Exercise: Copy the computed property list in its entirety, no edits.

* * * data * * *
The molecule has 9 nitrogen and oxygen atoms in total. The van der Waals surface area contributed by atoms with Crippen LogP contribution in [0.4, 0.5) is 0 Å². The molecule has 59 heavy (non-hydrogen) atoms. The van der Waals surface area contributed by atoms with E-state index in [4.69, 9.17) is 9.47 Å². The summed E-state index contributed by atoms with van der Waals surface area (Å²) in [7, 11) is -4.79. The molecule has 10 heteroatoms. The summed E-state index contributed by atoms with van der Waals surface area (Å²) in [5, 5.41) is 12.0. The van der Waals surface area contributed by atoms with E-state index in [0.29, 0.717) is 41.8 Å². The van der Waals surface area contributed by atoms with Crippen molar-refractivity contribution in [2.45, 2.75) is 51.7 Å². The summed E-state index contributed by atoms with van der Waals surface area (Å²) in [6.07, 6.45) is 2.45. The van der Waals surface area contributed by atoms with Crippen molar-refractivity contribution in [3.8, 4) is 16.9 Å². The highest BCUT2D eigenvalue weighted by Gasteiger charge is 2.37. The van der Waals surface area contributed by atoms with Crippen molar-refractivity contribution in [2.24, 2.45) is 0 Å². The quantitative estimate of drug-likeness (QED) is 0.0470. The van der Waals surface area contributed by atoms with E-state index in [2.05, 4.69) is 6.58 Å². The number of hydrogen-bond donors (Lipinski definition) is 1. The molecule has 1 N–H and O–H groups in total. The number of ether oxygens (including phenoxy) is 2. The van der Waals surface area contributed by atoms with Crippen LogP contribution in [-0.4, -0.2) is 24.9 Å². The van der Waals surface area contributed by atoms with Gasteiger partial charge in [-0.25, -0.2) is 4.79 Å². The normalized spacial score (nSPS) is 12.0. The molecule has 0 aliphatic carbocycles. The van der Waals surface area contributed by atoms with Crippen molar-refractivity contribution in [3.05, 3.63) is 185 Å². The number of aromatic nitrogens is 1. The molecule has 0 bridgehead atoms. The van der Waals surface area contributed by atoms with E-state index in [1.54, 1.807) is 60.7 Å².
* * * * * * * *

The molecule has 9 nitrogen and oxygen atoms in total. The van der Waals surface area contributed by atoms with Crippen LogP contribution in [0.4, 0.5) is 0 Å². The molecule has 59 heavy (non-hydrogen) atoms. The van der Waals surface area contributed by atoms with E-state index in [4.69, 9.17) is 9.47 Å². The summed E-state index contributed by atoms with van der Waals surface area (Å²) in [7, 11) is -4.79. The molecule has 10 heteroatoms. The summed E-state index contributed by atoms with van der Waals surface area (Å²) in [5, 5.41) is 12.0. The van der Waals surface area contributed by atoms with E-state index in [0.29, 0.717) is 41.8 Å². The van der Waals surface area contributed by atoms with Crippen molar-refractivity contribution in [2.45, 2.75) is 51.7 Å². The summed E-state index contributed by atoms with van der Waals surface area (Å²) in [6.07, 6.45) is 2.45. The van der Waals surface area contributed by atoms with Crippen molar-refractivity contribution in [3.8, 4) is 16.9 Å². The highest BCUT2D eigenvalue weighted by Gasteiger charge is 2.37. The van der Waals surface area contributed by atoms with Crippen molar-refractivity contribution in [2.24, 2.45) is 0 Å². The quantitative estimate of drug-likeness (QED) is 0.0470. The van der Waals surface area contributed by atoms with E-state index in [2.05, 4.69) is 6.58 Å². The number of hydrogen-bond donors (Lipinski definition) is 1. The molecule has 1 N–H and O–H groups in total. The number of ether oxygens (including phenoxy) is 2. The van der Waals surface area contributed by atoms with Crippen LogP contribution in [-0.4, -0.2) is 24.9 Å². The van der Waals surface area contributed by atoms with Gasteiger partial charge in [-0.25, -0.2) is 4.79 Å². The normalized spacial score (nSPS) is 12.0. The molecule has 0 aliphatic carbocycles. The van der Waals surface area contributed by atoms with Crippen molar-refractivity contribution in [3.05, 3.63) is 185 Å². The number of aromatic nitrogens is 1. The molecule has 0 bridgehead atoms. The van der Waals surface area contributed by atoms with E-state index in [1.54, 1.807) is 60.7 Å².